The condition that causes fluid around the lungs, pulmonary edema, often results from heart problems such as cardiomyopathy. Other causes of pulmonary edema include pneumonia, and living and exercising at high elevations, Mayo Clinic states.
The most common causes of fluid buildup around the lungs are conditions of the heart. The heart pumps blood through the pulmonary arteries to the lungs, and if the process encounters problems, the lungs may fill with more fluid than they can handle. Heart-related pulmonary edemas most often involve the failure of the left ventricle, Mayo Clinic says. When the left ventricle fails, increased pressure in the heart causes fluid to push through in the air sacs of the lungs.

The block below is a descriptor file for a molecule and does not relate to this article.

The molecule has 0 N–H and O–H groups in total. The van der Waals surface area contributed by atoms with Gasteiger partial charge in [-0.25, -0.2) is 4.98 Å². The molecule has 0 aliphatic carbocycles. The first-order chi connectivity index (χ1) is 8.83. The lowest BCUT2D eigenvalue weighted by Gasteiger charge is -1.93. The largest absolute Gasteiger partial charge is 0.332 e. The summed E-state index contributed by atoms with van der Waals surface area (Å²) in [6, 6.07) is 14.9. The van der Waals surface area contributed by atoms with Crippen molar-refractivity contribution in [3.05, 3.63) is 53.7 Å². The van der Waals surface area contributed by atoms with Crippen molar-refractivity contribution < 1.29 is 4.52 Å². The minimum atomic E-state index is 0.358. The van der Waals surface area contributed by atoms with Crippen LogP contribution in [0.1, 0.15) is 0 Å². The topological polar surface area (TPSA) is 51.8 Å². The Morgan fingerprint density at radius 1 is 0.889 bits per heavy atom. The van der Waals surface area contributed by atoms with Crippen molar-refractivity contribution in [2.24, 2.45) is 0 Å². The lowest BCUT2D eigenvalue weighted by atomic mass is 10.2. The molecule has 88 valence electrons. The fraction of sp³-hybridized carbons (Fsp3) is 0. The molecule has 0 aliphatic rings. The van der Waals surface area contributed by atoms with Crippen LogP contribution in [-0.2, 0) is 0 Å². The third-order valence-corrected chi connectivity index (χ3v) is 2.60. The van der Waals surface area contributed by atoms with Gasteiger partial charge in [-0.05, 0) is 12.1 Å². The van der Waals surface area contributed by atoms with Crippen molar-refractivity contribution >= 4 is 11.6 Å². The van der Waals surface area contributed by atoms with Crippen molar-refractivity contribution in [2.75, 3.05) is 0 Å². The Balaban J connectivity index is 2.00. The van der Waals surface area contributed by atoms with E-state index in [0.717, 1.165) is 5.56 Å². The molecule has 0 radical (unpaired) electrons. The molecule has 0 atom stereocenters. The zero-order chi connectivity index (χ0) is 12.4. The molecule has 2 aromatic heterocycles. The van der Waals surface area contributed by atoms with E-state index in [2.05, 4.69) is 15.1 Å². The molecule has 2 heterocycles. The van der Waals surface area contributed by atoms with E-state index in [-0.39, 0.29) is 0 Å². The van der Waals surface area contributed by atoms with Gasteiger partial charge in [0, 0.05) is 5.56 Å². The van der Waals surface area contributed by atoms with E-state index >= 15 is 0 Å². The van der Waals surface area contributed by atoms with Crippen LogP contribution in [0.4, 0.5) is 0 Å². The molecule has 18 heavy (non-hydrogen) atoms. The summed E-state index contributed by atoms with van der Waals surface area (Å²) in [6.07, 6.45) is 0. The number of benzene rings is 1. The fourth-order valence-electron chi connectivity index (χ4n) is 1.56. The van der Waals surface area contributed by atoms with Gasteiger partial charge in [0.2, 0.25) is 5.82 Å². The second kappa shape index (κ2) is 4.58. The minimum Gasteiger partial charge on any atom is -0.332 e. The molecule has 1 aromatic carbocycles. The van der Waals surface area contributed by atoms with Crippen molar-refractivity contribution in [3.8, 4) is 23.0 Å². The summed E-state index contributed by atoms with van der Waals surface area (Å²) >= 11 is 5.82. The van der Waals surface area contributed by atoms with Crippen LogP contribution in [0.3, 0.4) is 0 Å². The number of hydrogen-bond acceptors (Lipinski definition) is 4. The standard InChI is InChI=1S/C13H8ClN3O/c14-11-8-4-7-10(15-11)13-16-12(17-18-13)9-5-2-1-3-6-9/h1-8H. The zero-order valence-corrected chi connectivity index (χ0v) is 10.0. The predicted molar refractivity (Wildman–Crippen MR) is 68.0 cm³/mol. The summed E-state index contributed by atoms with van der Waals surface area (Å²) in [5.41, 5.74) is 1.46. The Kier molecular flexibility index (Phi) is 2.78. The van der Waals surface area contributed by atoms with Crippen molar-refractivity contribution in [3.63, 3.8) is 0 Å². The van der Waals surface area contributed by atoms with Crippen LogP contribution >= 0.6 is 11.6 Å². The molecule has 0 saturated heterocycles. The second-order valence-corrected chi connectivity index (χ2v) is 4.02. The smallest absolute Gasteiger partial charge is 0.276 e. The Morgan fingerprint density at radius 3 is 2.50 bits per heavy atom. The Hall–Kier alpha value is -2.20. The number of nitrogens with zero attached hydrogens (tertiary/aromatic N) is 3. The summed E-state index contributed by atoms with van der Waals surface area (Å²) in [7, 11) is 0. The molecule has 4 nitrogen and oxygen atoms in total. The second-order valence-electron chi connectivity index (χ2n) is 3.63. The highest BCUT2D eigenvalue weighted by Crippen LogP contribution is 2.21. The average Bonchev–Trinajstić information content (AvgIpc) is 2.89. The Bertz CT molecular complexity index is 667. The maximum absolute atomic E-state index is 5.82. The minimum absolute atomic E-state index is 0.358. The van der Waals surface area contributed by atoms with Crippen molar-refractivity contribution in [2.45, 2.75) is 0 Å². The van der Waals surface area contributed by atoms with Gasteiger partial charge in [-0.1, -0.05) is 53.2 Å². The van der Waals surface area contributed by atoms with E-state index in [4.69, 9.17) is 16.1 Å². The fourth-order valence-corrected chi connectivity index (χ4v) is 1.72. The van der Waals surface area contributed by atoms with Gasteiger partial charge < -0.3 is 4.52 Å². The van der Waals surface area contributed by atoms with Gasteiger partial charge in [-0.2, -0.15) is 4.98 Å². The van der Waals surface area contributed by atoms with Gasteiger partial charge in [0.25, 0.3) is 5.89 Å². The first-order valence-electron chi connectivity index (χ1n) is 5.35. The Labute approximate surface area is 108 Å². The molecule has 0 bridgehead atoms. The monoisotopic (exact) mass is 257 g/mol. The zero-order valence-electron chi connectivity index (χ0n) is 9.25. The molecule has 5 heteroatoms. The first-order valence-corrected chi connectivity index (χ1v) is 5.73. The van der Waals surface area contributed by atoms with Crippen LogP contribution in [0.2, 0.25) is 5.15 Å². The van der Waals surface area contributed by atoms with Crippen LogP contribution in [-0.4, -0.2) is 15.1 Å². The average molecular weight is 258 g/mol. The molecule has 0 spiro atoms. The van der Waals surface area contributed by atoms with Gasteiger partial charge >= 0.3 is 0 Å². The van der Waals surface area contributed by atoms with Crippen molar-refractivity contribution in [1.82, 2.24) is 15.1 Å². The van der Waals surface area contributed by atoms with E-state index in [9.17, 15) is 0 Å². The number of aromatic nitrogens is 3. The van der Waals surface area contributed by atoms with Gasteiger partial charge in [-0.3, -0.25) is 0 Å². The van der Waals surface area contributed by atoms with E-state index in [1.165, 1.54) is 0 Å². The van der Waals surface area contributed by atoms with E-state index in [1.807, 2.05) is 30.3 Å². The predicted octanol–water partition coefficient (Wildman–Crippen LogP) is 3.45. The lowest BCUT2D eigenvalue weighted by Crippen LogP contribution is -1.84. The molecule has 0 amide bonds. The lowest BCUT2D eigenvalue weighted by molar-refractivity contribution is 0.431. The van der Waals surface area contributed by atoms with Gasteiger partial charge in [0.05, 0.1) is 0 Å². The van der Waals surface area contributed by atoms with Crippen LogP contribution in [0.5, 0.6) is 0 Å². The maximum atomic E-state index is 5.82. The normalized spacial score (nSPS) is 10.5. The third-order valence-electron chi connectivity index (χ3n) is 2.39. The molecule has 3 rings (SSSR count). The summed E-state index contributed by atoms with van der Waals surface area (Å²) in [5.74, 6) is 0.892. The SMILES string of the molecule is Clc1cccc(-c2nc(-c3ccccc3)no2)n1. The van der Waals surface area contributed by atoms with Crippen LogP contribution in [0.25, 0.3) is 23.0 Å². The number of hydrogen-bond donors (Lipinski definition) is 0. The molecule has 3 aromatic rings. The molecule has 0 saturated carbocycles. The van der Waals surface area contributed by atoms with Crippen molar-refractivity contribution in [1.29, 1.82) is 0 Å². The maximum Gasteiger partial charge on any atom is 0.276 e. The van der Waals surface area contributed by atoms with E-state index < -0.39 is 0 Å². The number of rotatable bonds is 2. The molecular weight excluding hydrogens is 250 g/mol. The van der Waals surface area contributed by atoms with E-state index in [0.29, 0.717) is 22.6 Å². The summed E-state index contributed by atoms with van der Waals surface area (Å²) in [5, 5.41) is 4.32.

Pulmonary edemas not related to the heart can happen in high-altitude climbing. The air at 8,000 feet above sea level may increase pressure on the pulmonary capillaries, claims Mayo Clinic. People can avoid this condition by properly acclimating to high altitudes. Other conditions that can cause pulmonary edema include viral infections, injuries to the lungs and smoke inhalation.
Doctors may prescribe certain medications to treat pulmonary edema, such as preload reducing medicines that decrease the pressure near the heart and lungs. Morphine and blood pressure medicines may also effectively treat pulmonary edema, Mayo Clinic says.